GITLIN, DAVID (14 July 1924-20 Mar. 1994) was a doctor and social activist known for his advocacy work on environmental issues.
Gitlin was born in Brooklyn, New York, the son of Isidor and Rebecca (Chase) Gitlin. He graduated from City College of New York and earned a medical degree at the University of Lausanne in Switzerland. He began practicing medicine in MAPLE HEIGHTS before moving his practice to Westgate in FAIRVIEW PARK.
Gitlin's involvement with environmental issues grew out of his career as a doctor and specifically his work as an allergist. He spoke out against chemical lawn sprays, nuclear power, air pollution, and smoking, and is said to have helped start the movement against smoking on planes. He served on several boards and committees relating to environmental issues, and was an officer of the Citizens for Clean Air and Water and the Northeast Ohio Area Conservation Coalition. Gitlin also served on environmental commitees for both BROOK PARK and BEREA.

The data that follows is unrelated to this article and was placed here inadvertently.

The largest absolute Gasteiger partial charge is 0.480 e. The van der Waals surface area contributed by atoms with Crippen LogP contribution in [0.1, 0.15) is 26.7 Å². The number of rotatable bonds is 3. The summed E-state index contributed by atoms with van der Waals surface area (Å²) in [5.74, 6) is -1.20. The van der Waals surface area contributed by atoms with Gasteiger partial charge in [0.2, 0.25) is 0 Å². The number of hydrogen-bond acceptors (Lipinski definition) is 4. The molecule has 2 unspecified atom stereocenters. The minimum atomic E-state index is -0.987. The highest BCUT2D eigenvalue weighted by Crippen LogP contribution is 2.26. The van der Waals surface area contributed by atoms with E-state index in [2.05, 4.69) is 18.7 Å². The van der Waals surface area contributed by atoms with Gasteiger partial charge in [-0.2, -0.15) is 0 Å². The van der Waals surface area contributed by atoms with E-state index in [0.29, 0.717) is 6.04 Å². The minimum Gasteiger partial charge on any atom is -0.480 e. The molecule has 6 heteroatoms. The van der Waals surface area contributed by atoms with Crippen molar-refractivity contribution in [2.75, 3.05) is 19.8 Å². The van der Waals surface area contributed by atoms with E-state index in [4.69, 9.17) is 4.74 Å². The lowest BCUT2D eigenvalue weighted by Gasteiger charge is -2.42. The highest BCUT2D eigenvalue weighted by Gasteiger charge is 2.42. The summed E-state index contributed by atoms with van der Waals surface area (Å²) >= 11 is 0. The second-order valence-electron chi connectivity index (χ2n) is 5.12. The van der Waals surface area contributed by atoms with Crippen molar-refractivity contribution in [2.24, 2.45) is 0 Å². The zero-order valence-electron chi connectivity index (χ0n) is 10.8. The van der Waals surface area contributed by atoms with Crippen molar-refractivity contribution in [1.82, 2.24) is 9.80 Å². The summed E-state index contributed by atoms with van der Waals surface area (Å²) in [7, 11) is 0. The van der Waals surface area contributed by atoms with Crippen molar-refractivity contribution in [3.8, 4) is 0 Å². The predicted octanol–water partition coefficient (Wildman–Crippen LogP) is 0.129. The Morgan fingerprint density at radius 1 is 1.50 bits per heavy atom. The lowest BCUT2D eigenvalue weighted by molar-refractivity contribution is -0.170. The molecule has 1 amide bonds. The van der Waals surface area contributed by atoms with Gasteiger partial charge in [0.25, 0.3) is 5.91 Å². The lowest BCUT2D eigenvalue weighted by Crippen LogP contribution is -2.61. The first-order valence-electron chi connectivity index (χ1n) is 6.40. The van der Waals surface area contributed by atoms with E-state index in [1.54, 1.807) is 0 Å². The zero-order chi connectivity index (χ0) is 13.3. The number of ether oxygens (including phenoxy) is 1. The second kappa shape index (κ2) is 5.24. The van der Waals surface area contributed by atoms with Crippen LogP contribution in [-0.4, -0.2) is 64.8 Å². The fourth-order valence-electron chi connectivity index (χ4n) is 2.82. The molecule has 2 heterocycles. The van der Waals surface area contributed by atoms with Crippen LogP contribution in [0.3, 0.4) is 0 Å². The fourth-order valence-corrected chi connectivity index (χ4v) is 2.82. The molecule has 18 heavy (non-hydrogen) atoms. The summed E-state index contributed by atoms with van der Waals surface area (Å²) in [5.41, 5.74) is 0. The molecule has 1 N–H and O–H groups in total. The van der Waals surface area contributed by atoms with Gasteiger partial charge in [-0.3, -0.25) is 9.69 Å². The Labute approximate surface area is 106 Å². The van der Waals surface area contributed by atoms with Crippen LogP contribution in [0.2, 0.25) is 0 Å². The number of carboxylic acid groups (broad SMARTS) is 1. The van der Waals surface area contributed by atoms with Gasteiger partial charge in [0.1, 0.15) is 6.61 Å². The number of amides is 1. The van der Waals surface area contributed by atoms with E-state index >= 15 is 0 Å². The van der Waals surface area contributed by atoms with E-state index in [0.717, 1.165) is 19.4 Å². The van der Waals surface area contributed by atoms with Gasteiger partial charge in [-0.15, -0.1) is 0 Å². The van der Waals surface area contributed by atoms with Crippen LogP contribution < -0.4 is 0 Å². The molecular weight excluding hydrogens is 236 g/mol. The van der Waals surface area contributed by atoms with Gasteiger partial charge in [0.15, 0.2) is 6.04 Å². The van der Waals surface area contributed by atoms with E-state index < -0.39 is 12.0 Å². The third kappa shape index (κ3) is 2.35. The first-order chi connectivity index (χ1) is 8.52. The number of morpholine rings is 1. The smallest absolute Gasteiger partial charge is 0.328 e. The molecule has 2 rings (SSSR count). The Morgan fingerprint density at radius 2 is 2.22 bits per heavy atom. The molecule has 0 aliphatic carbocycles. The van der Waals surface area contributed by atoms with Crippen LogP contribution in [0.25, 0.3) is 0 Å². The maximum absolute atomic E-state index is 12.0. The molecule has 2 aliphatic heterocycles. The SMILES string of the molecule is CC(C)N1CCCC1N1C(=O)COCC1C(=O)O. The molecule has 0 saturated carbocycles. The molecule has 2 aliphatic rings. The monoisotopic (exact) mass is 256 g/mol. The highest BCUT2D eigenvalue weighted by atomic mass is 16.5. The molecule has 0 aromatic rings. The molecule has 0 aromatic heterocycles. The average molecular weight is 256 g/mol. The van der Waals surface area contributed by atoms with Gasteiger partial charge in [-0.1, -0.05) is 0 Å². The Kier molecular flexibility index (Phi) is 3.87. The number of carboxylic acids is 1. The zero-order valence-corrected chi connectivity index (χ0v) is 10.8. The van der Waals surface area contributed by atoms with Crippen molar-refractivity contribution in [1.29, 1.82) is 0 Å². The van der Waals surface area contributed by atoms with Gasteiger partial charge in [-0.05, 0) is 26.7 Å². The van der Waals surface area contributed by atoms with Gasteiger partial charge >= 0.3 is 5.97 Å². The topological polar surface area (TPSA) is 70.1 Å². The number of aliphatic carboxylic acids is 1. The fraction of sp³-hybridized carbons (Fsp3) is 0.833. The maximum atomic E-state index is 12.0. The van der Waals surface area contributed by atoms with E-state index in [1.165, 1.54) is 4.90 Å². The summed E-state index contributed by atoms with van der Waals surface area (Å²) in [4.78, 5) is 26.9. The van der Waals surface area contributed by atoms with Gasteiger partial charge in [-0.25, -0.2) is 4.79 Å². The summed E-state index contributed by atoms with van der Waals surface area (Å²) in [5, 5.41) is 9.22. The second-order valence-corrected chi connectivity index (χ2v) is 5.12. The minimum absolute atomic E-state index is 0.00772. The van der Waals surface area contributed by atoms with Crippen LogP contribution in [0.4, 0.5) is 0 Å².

In the 1960s, he played an important role in forming an advocacy movement for Jews in the Soviet Union and was credited with convincing Jewish organizations to take a stand on that issue. He also was a social activist in several areas, including that of civil rights and housing discrimination, and in the latter field worked with such organizations as the Berea Area Council on Human Relations.
He married Christine Miles in Cuyahoga County on 6 Mar. 1960 and they had 3 children: Donald, Deborah, and Darryl. Gitlin was cremated.